Recognising Australian scientists, innovators and educators

Senator the Hon Michaelia Cash, Distinguished Professor Jenny Graves AO and Prime Minister, the Hon Malcolm Turnbull MP at the PM’s Prizes for Science 2017 awards ceremony

A date has been set for the announcement of Australia’s most prestigious and highly regarded science awards.

The 2018 Prime Minister’s Prizes for Science will be presented at a black-tie event on Wednesday, 17 October in the Great Hall of Parliament House, Canberra. The event will be attended by parliamentarians, distinguished scientists, STEM educators, and prominent leaders of the science, industry and education communities.

The Prizes recognise the achievements and success of Australian scientists and innovators, as well as the critical role that science educators play in inspiring and encouraging students to take an interest in STEM as a career.

The Prime Minister’s Prizes for Science consists of seven prizes awarded for science and innovation and the teaching of science, mathematics and technologies. Its predecessor, the Australia Prize, was an international prize awarded from 1990-1999.

Last year, Distinguished Professor Jenny Graves AO FAA, received the Prime Minister’s Prize for Science for her pioneering investigations of the genetics of sex. Not only has Professor Graves had an extensive and illustrious career in science, she was the first individual female winner in the prize’s 19-year history.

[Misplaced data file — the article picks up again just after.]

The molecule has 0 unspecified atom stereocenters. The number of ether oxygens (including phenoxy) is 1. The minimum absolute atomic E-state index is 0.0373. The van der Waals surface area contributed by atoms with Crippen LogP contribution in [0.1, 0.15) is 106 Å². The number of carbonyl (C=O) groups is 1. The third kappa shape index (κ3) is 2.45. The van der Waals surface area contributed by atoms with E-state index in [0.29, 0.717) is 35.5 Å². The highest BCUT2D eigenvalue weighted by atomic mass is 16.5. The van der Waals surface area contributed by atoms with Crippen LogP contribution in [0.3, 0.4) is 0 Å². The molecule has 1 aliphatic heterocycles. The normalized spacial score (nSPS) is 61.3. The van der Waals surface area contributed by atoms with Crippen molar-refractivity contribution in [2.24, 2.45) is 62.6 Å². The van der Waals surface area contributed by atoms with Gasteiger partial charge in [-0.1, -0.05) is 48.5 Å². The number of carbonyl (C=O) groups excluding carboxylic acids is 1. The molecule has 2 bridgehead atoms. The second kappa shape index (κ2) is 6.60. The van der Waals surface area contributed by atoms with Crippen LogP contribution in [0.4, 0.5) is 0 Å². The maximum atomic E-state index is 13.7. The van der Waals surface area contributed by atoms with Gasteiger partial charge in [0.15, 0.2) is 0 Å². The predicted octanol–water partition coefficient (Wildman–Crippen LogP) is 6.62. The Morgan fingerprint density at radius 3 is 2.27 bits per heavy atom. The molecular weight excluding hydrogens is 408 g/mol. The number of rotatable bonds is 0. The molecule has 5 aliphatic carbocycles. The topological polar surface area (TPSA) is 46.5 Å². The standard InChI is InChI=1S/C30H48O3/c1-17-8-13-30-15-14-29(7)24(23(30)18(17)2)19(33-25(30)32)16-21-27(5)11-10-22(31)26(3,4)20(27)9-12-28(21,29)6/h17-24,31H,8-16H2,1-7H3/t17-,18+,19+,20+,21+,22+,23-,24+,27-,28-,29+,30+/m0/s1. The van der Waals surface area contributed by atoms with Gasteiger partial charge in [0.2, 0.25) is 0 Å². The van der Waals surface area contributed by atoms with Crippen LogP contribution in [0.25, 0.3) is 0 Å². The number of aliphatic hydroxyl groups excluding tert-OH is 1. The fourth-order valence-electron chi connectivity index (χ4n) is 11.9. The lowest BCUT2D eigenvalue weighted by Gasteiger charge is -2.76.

Professor Graves’ work has focused on using marsupials and monotremes to help understand the complexity of the human genome. Her work has transformed scientists’ comprehension of how humans and vertebrate animals evolve and function.

Her research has deepened scientific understanding, specifically around the predicted decline of the Y chromosome and the working of the immune system, prion diseases and blood proteins. It has also helped scientists understand the tumour affecting the Tasmanian devil, and how bearded dragons change sex in response to temperature.

In addition to her many scientific achievements, Professor Graves is also a role model for girls and women in science. In her former position as Secretary of Education at the Australian Academy of Science she advanced inquiry-based school science programs in Australian schools. And, she introduced measures to remove gender bias from Fellowship elections, and promoted gender equity in science both here and internationally.

You can follow this year’s event as it happens via social media on Twitter @ScienceGovAu, and the ABC.

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